In fact, we may soon say goodbye to lithium-ion batteries as we know them – and usher in a more efficient, more sustainable era of battery-powered transportation.
Solid-state batteries, such as those manufactured by Samsung, Toyota, and Volkswagen-backed venture, QuantumScape could provide up to 2.5x the energy density while extending both the effective range and lifecycle of EV batteries.
Estonian ultracapacitor manufacturer, Skeleton Technologies have been working with Karlsruhe Institute of Technology to develop a ground-breaking graphene battery which achieves a charging time of just 15 seconds.
These batteries won’t provide the energy density needed to replace li-ion batteries. But they could serve as an effective supplement in hybrid vehicles to improve user experience and serve as a stopgap while comprehensive EV infrastructures are in development. Most importantly for supply chains, they could be manufactured rapidly at scale using familiar processes and tools.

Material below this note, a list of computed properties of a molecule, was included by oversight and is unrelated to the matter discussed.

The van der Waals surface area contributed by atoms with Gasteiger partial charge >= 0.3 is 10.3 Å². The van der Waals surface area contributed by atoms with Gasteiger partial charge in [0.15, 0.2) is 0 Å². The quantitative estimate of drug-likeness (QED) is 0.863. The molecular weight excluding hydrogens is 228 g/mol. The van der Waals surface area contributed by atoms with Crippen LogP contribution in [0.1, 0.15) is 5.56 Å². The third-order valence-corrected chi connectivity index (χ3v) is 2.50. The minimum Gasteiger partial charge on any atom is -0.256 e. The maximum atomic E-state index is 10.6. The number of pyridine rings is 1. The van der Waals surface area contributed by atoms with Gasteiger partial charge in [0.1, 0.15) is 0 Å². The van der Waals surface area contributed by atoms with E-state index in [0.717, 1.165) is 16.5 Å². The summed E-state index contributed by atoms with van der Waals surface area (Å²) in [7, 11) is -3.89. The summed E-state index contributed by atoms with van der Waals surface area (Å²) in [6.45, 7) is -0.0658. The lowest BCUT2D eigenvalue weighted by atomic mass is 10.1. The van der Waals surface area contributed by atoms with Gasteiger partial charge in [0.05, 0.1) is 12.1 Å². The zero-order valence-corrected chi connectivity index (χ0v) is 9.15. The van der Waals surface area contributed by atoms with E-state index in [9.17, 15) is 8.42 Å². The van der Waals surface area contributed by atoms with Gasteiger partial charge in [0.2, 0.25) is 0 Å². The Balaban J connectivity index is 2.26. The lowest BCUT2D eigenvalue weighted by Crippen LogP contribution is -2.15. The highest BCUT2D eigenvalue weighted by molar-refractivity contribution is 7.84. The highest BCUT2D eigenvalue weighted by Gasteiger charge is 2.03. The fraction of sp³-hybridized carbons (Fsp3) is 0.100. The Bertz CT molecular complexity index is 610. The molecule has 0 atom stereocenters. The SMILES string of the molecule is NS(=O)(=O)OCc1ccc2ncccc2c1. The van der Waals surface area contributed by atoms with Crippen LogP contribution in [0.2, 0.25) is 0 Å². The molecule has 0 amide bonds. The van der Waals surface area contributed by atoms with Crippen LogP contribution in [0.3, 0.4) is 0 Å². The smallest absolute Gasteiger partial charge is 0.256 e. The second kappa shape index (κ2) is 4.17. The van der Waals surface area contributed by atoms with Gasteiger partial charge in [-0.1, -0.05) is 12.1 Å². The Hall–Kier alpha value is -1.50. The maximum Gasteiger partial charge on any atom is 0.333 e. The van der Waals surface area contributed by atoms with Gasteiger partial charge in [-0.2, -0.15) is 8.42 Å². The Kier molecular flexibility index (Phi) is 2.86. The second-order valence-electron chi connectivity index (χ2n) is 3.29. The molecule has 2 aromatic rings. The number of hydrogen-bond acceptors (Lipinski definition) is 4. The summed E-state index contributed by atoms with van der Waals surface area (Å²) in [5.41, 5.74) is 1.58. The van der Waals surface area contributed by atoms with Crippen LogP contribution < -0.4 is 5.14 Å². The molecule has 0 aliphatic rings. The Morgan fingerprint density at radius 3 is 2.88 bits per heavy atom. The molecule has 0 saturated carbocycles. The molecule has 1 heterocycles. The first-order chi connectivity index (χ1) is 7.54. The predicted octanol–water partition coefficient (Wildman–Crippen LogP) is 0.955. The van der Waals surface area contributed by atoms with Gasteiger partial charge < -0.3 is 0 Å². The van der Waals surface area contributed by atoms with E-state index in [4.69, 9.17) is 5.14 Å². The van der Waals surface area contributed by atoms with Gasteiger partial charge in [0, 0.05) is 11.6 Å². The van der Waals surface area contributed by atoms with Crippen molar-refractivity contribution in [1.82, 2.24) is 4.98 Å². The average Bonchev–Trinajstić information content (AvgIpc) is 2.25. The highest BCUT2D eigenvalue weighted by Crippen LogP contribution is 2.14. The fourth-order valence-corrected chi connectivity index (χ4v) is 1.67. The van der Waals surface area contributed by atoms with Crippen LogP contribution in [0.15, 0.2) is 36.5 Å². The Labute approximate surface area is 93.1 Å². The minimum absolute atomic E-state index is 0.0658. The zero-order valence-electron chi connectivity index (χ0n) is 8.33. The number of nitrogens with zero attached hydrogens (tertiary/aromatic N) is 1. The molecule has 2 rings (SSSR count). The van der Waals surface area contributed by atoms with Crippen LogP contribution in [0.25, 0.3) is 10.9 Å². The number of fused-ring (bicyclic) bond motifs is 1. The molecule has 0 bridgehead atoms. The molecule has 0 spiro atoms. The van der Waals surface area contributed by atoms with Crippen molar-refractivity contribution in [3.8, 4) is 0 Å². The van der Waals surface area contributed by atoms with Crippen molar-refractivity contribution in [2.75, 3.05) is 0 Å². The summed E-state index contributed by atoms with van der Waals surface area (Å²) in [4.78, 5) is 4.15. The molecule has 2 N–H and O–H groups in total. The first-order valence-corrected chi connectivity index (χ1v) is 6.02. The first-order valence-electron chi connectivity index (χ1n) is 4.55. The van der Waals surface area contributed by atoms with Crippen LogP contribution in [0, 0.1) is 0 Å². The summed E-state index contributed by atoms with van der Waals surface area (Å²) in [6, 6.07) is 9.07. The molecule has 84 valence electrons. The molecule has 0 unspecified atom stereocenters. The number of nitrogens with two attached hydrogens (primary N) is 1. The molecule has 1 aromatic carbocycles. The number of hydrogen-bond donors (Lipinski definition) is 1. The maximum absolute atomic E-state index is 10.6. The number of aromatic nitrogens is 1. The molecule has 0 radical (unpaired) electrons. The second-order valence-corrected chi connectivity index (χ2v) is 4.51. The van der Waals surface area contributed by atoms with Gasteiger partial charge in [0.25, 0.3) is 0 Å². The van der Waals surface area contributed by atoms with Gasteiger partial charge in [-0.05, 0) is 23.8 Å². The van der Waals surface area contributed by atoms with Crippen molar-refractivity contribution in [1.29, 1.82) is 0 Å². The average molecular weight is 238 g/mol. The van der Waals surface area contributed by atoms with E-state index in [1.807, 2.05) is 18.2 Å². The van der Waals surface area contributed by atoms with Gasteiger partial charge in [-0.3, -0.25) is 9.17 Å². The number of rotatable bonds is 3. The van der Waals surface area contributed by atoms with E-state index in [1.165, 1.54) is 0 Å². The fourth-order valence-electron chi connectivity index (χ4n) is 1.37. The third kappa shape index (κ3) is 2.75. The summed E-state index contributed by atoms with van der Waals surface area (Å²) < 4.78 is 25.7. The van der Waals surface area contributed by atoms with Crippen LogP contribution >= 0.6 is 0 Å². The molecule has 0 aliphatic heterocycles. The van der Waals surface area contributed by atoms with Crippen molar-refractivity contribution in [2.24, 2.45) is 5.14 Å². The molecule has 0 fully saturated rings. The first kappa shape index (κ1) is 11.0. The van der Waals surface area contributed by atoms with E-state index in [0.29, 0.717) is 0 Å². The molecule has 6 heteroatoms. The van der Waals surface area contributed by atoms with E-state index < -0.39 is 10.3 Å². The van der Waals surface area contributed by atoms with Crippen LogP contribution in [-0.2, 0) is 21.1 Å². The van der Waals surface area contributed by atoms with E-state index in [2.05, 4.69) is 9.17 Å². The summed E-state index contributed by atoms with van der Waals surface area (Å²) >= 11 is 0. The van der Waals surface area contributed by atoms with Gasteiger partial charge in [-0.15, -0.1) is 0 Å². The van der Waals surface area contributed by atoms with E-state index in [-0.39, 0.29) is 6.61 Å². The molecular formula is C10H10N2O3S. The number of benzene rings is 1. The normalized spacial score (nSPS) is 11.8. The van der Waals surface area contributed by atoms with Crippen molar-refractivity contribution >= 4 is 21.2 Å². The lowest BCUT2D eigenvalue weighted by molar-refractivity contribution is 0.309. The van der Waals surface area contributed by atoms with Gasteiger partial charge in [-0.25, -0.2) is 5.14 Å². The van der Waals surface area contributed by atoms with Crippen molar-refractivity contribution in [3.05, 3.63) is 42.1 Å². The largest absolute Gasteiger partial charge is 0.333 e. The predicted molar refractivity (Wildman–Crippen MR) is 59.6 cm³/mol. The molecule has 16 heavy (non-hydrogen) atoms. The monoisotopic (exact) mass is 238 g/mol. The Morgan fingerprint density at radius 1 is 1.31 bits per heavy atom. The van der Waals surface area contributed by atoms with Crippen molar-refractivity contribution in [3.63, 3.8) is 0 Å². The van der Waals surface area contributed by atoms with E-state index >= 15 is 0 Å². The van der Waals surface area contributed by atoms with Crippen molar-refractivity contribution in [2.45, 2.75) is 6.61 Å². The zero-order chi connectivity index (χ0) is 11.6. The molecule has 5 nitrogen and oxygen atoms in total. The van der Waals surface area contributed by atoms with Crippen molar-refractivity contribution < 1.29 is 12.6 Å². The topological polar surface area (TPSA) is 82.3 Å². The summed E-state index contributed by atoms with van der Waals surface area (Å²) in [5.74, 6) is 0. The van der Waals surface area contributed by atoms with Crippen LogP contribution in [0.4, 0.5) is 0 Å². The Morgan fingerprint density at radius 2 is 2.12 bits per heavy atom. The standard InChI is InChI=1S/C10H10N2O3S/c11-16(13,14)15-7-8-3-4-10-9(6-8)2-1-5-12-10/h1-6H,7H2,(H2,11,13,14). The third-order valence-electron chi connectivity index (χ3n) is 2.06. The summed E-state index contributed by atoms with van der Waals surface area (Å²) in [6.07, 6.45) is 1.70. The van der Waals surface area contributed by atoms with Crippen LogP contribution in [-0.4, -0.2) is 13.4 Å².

Another exciting proposal uses nanotechnology to improve on the poor electrical, thermal and ionic conduction of existing electrodes. The patented vertically aligned carbon nanotube (NAWA’s VACNT) boasts increases in battery power by a factor 10, energy storage by up to three, lifecycle by up to five and reduce charging time down to minutes instead of hours.
There are countless innovative projects tackling range anxiety from all angles – from Vehicle-to-grid infrastructural charging to solar-powered vehicles. Which of these will be the dominant market force in twenty to thirty years’ time remains to be seen. But if there’s one thing that consumers value more than familiarity, it’s usability.
Why plug your vehicle in at a petrol pump or electric charging station when you could simply park up and walk away? This is the question that drove the WiTricity Corporation – a commercial enterprise founded by a team of physicists from Massachusetts Institute of Technology – to develop their patented DRIVE Solutions for wireless EV charging. Wireless charging, or inductive charging, works by creating a magnetic-resonance field between a transmitter and a receiver.